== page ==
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What would your state taste like?

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Whenever I go to the annual Craft Brewers Conference, I always make sure to hit any panel that focuses on yeast. Sure, it can get a bit technical, but there’s one topic I’m always hoping will come up: Native yeast. In other words, brewing with wild yeast that’s native to a specific area, state or region. The idea’s as old as brewing—ancient Egyptians didn’t have a White Labs or Wyeast to call; neither did Belgian farmers who relied on open fermentation for their lambics—but it wasn’t until a few years ago that I noticed brewers in the U.S. making serious efforts to discover new wild yeast native to North America that’s suitable for brewing.

Odell Brewing’s one of the bigger names that comes to mind: In 2010, they captured a wild yeast strain native to Colorado, which they call Fester, and use it to inoculate barrels for a variety of its sour beers—the yeast is meant to impart grapefruit rind and tropical fruit flavors.

Texas’ Jester King incorporated this idea from its beginning. Before the brewery was even open, the team inoculated a batch of wort with yeast native to Texas Hill Country, and then sent it to a lab where it was combined with Brettanomyces for a special house blend. It’s been used in some of the brewery’s most talked-about releases, like Das Wunderkind! and Boxer’s Revenge.

There are a fast-growing number of examples but if there’s one person who sticks out as a champion of the idea, it’s Dogfish Head’s Sam Calagione. It was at CBC two years ago in San Francisco that I first heard him mention the idea of a beer festival that spotlights the local flavor—some might call it terroir—of all 50 states. That is, every beer submitted would be made entirely from ingredients native to a particular state, including the yeast. It’s an intriguing idea and one that he’s executing with the second release of Dogfish’s DNA (Delaware Native Ale).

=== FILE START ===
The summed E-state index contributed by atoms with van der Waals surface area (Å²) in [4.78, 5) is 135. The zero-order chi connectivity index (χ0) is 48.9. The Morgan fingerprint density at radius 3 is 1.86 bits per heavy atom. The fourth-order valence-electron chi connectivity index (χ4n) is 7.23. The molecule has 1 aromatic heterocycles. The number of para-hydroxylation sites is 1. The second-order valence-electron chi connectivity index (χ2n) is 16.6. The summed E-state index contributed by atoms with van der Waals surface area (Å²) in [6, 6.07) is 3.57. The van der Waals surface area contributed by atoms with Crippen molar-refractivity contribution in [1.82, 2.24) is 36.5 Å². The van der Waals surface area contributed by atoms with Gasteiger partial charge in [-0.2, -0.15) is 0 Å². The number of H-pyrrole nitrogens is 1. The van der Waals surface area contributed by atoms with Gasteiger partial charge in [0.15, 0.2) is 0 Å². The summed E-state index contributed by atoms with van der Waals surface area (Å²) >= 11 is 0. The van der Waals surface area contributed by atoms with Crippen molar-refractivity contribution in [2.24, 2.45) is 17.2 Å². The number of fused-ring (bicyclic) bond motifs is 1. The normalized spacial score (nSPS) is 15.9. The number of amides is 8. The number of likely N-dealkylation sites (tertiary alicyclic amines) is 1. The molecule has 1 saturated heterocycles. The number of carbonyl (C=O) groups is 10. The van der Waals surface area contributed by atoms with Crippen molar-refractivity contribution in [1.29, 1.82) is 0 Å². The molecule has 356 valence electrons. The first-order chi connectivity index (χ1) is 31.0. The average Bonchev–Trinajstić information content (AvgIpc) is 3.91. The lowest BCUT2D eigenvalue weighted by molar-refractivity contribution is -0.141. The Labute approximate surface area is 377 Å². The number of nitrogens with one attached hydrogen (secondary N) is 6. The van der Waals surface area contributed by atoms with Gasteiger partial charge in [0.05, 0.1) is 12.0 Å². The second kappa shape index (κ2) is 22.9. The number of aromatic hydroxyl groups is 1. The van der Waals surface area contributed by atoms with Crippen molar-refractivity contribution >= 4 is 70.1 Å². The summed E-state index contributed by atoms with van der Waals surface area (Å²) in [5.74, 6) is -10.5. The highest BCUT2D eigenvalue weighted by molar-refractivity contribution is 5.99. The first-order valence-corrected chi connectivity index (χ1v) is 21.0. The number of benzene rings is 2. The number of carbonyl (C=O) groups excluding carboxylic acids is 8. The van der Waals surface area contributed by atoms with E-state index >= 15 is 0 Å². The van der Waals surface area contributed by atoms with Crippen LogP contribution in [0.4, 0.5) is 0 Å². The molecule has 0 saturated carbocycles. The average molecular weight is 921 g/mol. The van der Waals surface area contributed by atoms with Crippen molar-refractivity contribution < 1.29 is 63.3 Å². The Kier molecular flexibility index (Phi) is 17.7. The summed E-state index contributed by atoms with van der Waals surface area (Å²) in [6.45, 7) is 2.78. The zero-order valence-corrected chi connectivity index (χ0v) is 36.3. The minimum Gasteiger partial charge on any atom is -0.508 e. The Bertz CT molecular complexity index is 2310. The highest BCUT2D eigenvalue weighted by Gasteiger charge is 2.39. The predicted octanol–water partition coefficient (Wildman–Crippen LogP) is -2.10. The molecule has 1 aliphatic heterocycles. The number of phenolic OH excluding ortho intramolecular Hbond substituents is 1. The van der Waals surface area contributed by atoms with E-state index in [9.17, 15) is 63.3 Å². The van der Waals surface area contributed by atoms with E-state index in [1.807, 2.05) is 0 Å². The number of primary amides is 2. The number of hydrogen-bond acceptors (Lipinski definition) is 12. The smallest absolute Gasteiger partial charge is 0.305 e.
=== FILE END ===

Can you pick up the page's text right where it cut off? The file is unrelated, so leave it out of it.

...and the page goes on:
Here are a few of the local ingredients that keep DNA tied to Delaware:

* 720 pounds of local wildflower honey
* 360 pounds of local blueberries
* Delaware-grown barley milled at a historic Delaware stone mill (bonus points)
* Locally captured yeast (named Honorary State Yeast in 2011 by Delaware Gov. Jack Markell)

The beer’s slated to release at the Rehoboth Beach brewpub later this month. The team is also distilling DNA down to create Delaware Native Spirit, so keep an eye out for that when it releases sometime in late August.

Which state would you most like—or least like—to see represented in a bottle?

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